Home | Books By Year | Books from 1981


The Snow Queen (novel)

Buy The Snow Queen (novel) now from Amazon

First, read the Wikipedia article. Then, scroll down to see what other TopShelfReview readers thought about the book. And once you've experienced the book, tell everyone what you thought about it.

Wikipedia article

'The Snow Queen' is a science fiction/fantasy novel by Joan D. Vinge, published in 1980. It won the Hugo Award for Best Novel in 1981, and was also nominated for the Nebula Award for Best Novel in 1980.

Based on the fairy-tale of the same name by Hans Christian Andersen, 'The Snow Queen' takes place on a mostly oceanic planet called 'Tiamat', whose sun orbits a black hole, which facilitates a type of interstellar travel and connects Tiamat to the rest of the civilized galaxy (the "Hegemony", the remnants of a fallen Galactic Empire).

Plot summary

The residents of Tiamat are split into two clans: "Winters" who advocate technological progress and trade with offworlders, and "Summers" who depend on their folk traditions and rigid social distinctions to survive on this marginal planet. Every 150 years, the sun's orbit around a black hole dramatically impacts the planetary ecology and to keep the uneasy peace, the government switches from Winter rule to Summer rule under a matriarchal monarch. Interstellar travel between Tiamat and the Hegemony is only possible during the 150 years of Winter rule, and a single woman rules the entire planet: a "Snow Queen" in Winter, a "Summer Queen" in Summer.

The Hegemony's interest in Tiamat has to do with the "mers," sentient sea-dwelling creatures whose blood provides the "water of life," a virus that restores physical youth. Mers are hunted as frequently as possible during the Winter years, to the brink of extinction. This also allows a single Snow Queen to reign for the entire 150-year season, and it is with the Snow Queen, Arienrhod, that the story begins. She has secretly implanted several Summer women with embryos, clones of herself, in the hopes of extending her rule past her ritual execution at the end of Winter.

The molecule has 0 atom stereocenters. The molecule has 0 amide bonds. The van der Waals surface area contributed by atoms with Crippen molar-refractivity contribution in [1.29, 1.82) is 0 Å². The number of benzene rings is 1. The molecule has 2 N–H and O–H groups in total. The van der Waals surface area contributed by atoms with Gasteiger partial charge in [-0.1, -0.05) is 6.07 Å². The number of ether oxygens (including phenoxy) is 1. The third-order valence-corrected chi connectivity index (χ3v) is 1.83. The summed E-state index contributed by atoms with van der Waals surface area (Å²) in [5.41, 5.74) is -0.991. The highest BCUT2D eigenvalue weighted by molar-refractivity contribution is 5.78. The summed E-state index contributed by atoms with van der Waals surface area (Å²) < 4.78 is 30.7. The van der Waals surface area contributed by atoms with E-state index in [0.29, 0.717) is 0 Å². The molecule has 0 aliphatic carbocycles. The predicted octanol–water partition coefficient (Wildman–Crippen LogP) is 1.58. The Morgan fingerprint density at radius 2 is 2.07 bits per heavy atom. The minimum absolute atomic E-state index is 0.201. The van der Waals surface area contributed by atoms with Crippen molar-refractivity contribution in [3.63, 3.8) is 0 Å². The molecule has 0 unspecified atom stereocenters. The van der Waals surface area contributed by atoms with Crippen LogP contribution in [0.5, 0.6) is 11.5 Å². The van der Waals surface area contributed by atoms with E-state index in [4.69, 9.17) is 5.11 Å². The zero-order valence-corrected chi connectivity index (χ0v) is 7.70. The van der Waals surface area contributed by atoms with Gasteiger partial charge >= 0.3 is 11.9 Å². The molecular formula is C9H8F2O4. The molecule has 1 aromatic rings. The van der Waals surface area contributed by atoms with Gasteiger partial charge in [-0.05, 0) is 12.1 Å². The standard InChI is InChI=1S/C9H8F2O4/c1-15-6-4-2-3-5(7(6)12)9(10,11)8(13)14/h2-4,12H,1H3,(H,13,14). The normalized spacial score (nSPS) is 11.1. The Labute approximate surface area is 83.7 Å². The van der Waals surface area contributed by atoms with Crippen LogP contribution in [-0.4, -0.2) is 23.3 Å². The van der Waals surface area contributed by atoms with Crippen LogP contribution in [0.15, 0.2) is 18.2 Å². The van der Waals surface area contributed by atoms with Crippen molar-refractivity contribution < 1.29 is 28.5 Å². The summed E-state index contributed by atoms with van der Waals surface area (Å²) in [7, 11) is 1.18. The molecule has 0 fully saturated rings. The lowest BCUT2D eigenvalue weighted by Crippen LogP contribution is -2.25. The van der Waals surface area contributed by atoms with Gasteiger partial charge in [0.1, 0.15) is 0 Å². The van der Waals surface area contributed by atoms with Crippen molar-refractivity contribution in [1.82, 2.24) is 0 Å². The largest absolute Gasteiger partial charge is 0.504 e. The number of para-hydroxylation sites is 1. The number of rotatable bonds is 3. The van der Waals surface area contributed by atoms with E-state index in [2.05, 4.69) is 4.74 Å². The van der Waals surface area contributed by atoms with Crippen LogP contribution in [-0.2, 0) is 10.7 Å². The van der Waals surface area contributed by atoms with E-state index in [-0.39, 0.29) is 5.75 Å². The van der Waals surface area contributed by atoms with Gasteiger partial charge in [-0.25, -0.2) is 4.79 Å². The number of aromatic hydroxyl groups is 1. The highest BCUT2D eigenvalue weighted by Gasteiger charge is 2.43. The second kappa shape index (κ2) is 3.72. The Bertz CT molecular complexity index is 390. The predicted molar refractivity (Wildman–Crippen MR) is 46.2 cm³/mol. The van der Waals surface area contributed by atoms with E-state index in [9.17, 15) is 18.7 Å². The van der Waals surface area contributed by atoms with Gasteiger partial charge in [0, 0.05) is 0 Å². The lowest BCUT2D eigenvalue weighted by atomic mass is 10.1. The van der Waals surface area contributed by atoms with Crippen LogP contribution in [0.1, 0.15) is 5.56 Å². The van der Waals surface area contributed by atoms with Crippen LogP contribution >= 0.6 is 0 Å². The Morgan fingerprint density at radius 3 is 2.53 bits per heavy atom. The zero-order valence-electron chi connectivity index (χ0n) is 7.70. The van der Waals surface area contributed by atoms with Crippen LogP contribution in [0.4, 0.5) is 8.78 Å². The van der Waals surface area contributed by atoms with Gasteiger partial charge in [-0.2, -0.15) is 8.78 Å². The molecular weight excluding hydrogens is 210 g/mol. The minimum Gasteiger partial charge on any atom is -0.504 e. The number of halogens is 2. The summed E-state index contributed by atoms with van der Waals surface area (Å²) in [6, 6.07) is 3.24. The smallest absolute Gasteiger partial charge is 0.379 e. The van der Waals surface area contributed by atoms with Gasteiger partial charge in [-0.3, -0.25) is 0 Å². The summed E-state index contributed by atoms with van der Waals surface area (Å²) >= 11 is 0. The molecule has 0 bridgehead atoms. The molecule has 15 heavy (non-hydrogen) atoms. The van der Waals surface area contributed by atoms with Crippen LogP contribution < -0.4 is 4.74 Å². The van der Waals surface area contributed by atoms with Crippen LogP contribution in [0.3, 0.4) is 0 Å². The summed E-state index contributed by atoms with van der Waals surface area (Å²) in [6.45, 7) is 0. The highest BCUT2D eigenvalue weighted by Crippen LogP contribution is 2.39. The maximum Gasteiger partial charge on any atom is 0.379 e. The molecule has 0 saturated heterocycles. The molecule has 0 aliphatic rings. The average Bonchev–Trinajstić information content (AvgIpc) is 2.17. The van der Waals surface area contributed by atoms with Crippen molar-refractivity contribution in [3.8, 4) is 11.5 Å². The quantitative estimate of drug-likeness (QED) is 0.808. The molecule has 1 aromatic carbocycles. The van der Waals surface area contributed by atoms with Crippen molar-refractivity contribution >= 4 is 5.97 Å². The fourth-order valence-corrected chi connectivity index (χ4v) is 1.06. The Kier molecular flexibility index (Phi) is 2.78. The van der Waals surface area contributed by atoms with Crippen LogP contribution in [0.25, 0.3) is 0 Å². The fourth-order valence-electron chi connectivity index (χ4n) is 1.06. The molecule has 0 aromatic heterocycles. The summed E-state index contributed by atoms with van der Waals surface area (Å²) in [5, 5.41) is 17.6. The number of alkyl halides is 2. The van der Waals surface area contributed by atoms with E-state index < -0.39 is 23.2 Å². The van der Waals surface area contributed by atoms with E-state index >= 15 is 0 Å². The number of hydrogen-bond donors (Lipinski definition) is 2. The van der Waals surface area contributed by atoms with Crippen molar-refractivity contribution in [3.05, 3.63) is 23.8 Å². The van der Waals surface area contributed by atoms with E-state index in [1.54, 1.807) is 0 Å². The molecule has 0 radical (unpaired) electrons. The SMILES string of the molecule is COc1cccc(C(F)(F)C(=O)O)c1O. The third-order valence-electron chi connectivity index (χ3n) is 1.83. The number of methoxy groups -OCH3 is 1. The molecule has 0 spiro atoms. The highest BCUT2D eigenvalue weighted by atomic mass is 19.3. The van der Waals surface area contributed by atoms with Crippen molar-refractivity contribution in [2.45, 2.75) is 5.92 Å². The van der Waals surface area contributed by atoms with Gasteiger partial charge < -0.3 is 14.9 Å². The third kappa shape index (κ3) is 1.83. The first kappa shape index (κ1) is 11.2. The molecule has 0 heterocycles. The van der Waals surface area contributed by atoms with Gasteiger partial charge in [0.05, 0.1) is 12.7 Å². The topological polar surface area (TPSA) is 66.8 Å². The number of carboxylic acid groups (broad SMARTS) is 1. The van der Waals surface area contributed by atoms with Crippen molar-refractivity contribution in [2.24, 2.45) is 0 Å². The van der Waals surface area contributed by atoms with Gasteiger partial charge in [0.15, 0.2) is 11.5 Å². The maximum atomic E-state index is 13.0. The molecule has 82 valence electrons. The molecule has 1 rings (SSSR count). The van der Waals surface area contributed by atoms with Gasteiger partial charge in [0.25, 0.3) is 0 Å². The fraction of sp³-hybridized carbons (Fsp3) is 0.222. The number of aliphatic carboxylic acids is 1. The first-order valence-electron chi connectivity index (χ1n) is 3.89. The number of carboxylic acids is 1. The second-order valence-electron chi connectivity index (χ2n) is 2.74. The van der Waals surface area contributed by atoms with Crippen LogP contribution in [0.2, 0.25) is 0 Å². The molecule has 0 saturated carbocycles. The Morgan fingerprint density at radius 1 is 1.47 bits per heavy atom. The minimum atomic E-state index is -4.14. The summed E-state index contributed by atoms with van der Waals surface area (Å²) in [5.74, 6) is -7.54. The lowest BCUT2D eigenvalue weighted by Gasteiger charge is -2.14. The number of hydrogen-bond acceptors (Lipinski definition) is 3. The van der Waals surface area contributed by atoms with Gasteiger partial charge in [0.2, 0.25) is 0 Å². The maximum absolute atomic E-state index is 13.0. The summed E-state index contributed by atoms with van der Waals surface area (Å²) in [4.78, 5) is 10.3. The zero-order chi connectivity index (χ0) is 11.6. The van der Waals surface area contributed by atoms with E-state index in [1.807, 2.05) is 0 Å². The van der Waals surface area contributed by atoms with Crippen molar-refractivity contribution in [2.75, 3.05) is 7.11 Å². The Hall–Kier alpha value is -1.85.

The novel follows Moon, the only one of these clones to survive to adolescence. She and her cousin Sparks are lovers, and both are "merry-begots", conceived during the planetary festivals held every 20 years to remind Tiamat of the cycle of power. Moon becomes a sibyl, a position of high status among the Summer people, since they are keepers of knowledge freely available to anyone who asks. Sibyls enter a trance and by mysterious means, can answer questions. Sparks, unable to join her among the sibyl mystics and curious about his offworld heritage, travels to Carbuncle, Tiamat's capital, where he is immediately caught up by Arienrhod and eventually becomes the "Starbuck": her consort and commander of the mer hunts.

Moon receives a message, apparently from Sparks, urging her to come to Carbuncle, though the city is barred to sibyls. On her way, she becomes entangled with smugglers and is taken off-world a one-way trip for a Tiamatan citizen, as the Hegemony forbids Tiamat full access to their worlds. She is taken to the capital planet, Kharemough, and discovers that the Winters' prejudice against sibyls is a political tool used by the Hegemony to preserve its control of technology on Tiamat. Sibyls are highly respected throughout the other planets of the Hegemony; only on Tiamat, due to a careful reinforcement of superstitions during the reign of Winter, are they considered dangerous and mentally unstable. Eventually, despite the waning window of safe travel offered by Tiamat's orbit, she negotiates a return after finding out from a trance that Sparks is in danger.

After a crash landing and short sojourn as a captive by an outback tribe of Winter fugitives in the north, Moon returns to Carbuncle and confronts Arienrhod for the fate of her beloved Sparks. Here she discovers the truth of her heritage and that Arienrhod considers her a failure; she wanted a clone in spirit, not just in body, a clone who would keep the Summers from rejecting technology throwing all imported devices into the sea at The Change. Moon proves her wrong by participating in the ritual competition for the Summer Throne, and winning. The Change will proceed, and Winter will end—but with an enlightened queen, preparing Tiamat to face the Hegemony as a peer when the 150 years of summer end and interstellar travel is again possible through the black hole.


Vinge also wrote a sequel to 'The Snow Queen' called 'The Summer Queen' (1991), with a novella, 'World's End' (1984), linking the two. A third novel, 'Tangled Up In Blue', was published in 2000.


* Russian: ', 1995, 2003.

Category:1981 novels

Category:Hugo Award for Best Novel winning works

Category:1980s science fiction novels

Category:American science fiction novels

Category:American fantasy novels

Category:Books with cover art by Leo and Diane Dillon

fr:La Reine des neiges (roman)

hr:Snjena kraljica (roman)

pl:Krlowa Zimy

ro:Regina Zpezilor

ru: ()

Buy The Snow Queen (novel) now from Amazon

<-- Return to books from 1981

comments powered by Disqus

This work is released under CC-BY-SA. Some or all of this content attributed to http://en.wikipedia.org/w/index.php?oldid=513629550.